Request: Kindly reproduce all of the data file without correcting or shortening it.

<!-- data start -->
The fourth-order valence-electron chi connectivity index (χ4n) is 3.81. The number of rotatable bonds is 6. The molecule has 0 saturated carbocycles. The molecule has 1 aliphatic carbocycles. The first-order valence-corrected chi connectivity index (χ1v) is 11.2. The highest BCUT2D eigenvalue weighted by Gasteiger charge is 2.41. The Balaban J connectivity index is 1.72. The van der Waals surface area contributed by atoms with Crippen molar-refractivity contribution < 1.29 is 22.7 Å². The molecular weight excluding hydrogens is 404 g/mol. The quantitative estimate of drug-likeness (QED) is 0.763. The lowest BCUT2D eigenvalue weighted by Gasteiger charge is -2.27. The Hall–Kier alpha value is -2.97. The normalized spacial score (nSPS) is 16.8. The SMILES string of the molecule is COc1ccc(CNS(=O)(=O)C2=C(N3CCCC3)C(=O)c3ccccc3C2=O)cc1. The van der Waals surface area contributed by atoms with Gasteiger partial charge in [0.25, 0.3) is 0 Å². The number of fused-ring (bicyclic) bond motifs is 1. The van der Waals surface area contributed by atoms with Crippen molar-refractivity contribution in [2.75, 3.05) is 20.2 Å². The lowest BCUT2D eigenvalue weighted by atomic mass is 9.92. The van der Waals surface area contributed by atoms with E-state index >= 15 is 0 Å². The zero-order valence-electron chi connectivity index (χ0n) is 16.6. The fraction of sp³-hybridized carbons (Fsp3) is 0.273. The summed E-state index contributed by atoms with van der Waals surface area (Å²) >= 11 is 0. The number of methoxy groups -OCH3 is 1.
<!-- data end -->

The fourth-order valence-electron chi connectivity index (χ4n) is 3.81. The number of rotatable bonds is 6. The molecule has 0 saturated carbocycles. The molecule has 1 aliphatic carbocycles. The first-order valence-corrected chi connectivity index (χ1v) is 11.2. The highest BCUT2D eigenvalue weighted by Gasteiger charge is 2.41. The Balaban J connectivity index is 1.72. The van der Waals surface area contributed by atoms with Crippen molar-refractivity contribution < 1.29 is 22.7 Å². The molecular weight excluding hydrogens is 404 g/mol. The quantitative estimate of drug-likeness (QED) is 0.763. The lowest BCUT2D eigenvalue weighted by Gasteiger charge is -2.27. The Hall–Kier alpha value is -2.97. The normalized spacial score (nSPS) is 16.8. The SMILES string of the molecule is COc1ccc(CNS(=O)(=O)C2=C(N3CCCC3)C(=O)c3ccccc3C2=O)cc1. The van der Waals surface area contributed by atoms with Gasteiger partial charge in [0.25, 0.3) is 0 Å². The number of fused-ring (bicyclic) bond motifs is 1. The van der Waals surface area contributed by atoms with Crippen molar-refractivity contribution in [2.75, 3.05) is 20.2 Å². The lowest BCUT2D eigenvalue weighted by atomic mass is 9.92. The van der Waals surface area contributed by atoms with E-state index >= 15 is 0 Å². The zero-order valence-electron chi connectivity index (χ0n) is 16.6. The fraction of sp³-hybridized carbons (Fsp3) is 0.273. The summed E-state index contributed by atoms with van der Waals surface area (Å²) >= 11 is 0. The number of methoxy groups -OCH3 is 1.